1997, 75 min., colour, BETACAM SP, Stereo
The Japan Foundation, North Foundation, Pandora Co., Ltd (Japan)
Special thanks to Hiroko Kodjima
scenario: A. Sokurov
camera: A. Fedorov
sound: S. Moshkov
editor: L. Semenova
“My journey to your sorrowful country cannot finish… even here in Russia.
I can't part with feelings which have captured me… as if my soul had been in search of Beauty and Kindness. If not — what for have I deserved this gift, this meeting…
I have arrived in the twilight. The noise of the wind and my tiredness didn't let me fall asleep.
I was lying on the floor, there was a small lamp at my head, the bedding had been thrown over the mat.
I don't know why, but I began to think about the war, and the scenes of unknown life appeared before me from the past… or, perhaps, from the future; Somebody’s children… somebody's mothers…
The summer was warm…
Then the morning came, windy, cold and sunny… I examined the house cautiously. It was empty…
Then, I remember, I turned back, having heard a creak.
It seemed she had not yet noticed me… I decided to come nearer.
I can remember well enough, how everything became interesting: walls, utensils, wind, light, sounds — all her life.
We agreed that she would let me stay near her all the time All the hours and minutes that I could spend in her old house. I sat near her with her permission. And it was really necessary: I could contemplate her to my heart's content.”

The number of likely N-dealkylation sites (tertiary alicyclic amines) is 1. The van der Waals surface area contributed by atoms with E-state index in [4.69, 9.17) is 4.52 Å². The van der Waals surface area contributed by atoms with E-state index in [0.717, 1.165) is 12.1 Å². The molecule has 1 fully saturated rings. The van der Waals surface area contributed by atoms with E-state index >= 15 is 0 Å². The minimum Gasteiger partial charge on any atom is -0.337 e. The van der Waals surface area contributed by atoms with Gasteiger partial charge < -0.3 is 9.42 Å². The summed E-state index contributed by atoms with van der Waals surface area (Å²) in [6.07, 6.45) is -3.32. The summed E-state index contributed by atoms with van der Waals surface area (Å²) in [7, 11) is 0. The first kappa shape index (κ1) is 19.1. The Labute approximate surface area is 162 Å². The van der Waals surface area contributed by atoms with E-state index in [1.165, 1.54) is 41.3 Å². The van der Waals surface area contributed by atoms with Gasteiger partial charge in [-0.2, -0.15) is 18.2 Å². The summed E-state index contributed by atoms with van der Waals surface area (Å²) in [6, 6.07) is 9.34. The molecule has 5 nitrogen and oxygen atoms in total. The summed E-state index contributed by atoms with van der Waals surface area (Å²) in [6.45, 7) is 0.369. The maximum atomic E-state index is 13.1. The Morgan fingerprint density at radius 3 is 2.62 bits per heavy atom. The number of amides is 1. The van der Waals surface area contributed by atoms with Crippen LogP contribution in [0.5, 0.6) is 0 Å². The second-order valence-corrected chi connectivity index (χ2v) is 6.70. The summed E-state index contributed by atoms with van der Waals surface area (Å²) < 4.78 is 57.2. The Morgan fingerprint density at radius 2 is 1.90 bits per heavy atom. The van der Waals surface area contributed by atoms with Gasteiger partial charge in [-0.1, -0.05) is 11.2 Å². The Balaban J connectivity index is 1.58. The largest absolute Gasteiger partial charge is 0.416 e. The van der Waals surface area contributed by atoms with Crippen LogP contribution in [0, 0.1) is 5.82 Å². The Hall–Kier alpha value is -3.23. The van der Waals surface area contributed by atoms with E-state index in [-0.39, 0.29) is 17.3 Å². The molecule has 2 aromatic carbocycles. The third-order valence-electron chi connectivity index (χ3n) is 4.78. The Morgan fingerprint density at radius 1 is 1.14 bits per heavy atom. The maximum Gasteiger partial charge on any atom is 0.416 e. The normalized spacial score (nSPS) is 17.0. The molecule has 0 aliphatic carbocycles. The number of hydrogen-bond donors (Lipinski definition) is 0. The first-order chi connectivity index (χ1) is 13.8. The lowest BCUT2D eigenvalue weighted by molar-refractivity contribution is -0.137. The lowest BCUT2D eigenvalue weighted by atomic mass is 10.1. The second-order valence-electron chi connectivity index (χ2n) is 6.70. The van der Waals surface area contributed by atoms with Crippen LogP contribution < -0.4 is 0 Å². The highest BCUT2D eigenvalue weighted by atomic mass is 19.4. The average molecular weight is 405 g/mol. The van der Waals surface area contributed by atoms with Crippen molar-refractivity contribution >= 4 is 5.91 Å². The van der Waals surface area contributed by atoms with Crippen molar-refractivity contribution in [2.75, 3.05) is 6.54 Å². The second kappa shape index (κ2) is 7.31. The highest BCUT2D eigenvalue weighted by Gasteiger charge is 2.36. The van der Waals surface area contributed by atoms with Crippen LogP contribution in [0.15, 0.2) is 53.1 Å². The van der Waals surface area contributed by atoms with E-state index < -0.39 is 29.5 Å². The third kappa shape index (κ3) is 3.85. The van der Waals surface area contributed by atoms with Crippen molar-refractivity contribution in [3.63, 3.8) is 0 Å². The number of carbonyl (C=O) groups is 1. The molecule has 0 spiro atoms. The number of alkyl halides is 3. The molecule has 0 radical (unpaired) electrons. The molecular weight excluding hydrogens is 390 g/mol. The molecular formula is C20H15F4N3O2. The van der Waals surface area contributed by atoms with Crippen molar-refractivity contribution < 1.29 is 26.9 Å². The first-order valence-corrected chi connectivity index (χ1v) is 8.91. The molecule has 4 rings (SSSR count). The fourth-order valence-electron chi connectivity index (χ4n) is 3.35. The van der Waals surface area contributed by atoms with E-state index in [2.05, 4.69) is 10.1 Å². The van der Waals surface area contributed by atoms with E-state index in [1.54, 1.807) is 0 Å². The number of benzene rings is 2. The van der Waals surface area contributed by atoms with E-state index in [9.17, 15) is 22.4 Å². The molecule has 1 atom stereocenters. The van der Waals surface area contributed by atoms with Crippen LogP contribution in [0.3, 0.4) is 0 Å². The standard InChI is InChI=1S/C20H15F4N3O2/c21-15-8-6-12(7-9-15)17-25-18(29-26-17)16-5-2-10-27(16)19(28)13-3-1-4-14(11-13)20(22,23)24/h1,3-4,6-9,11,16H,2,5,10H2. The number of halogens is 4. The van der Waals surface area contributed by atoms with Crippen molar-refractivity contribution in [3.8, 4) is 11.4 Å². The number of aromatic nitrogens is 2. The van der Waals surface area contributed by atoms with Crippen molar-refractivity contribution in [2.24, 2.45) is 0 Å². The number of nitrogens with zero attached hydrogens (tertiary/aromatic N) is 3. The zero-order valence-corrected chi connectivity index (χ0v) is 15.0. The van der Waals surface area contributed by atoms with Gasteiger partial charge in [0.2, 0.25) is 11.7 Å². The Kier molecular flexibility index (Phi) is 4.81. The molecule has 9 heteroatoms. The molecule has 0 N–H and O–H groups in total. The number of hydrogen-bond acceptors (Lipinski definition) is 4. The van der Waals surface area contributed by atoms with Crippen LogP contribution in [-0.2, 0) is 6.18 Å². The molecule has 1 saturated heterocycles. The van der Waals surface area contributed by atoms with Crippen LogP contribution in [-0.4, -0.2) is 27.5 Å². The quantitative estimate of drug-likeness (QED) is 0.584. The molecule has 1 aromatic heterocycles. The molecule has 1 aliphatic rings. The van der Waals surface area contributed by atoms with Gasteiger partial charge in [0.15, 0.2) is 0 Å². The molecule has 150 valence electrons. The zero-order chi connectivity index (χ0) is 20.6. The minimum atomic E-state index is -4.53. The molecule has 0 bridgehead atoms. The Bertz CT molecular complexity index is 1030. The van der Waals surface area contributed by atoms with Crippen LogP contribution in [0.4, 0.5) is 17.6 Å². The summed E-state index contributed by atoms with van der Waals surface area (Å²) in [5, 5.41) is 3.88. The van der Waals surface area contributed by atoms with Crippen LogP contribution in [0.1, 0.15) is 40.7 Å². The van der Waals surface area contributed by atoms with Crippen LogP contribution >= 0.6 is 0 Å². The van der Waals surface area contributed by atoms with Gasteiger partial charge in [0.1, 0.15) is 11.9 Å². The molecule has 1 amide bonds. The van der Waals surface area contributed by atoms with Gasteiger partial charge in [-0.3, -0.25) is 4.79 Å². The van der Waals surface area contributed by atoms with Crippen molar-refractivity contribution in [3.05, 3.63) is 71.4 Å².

Alexander Sokurov (from the author's text to the film)
A myth about lost harmony, which is always with us, though we often cannot feel it, is further developed in this film by Alexander Sokurov. The material used here is concrete and, at first sight, quite fit for TV. The whole work is unhurried and detailed report from an old solitary house, lost in the mountains, in the village of Aska, prefecture Nara, Japan, where an old woman, whose name is Umeno Matshueshi, lives alone. But filmmaker's creative task is quite opposed to the TV information stream. It is not only because this subject, this person couldn't be of any interest for any TV crew in any country (and least of all, perhaps, in modern Japan).
Sokurov's camera doesn't watch this character, doesn’t ask any questions, doesn’t surprise her, but extracts uninterrupted poetical image out of the trivial details of this physical reality, out of this extinct life and daily routine. The image is epic and lyrical at the same time. Refined simplicity of Japanese landscape, interior, a series of portraits are not a representation of “couleur local,” but only the sign of ideal technique of the ideal description, allowing to enter this life. The woman, who remains silent throughout the whole film, cooking and eating, kindling the fire and sewing, giving alms and combing her hair before us, recites in the final poem as a prayer: artless and sorrowful tanku about loneliness, about the constancy of losses and gainings. Sokurov shoots this unexpected stroke in his personage's portrait as a lyrical coda of his work.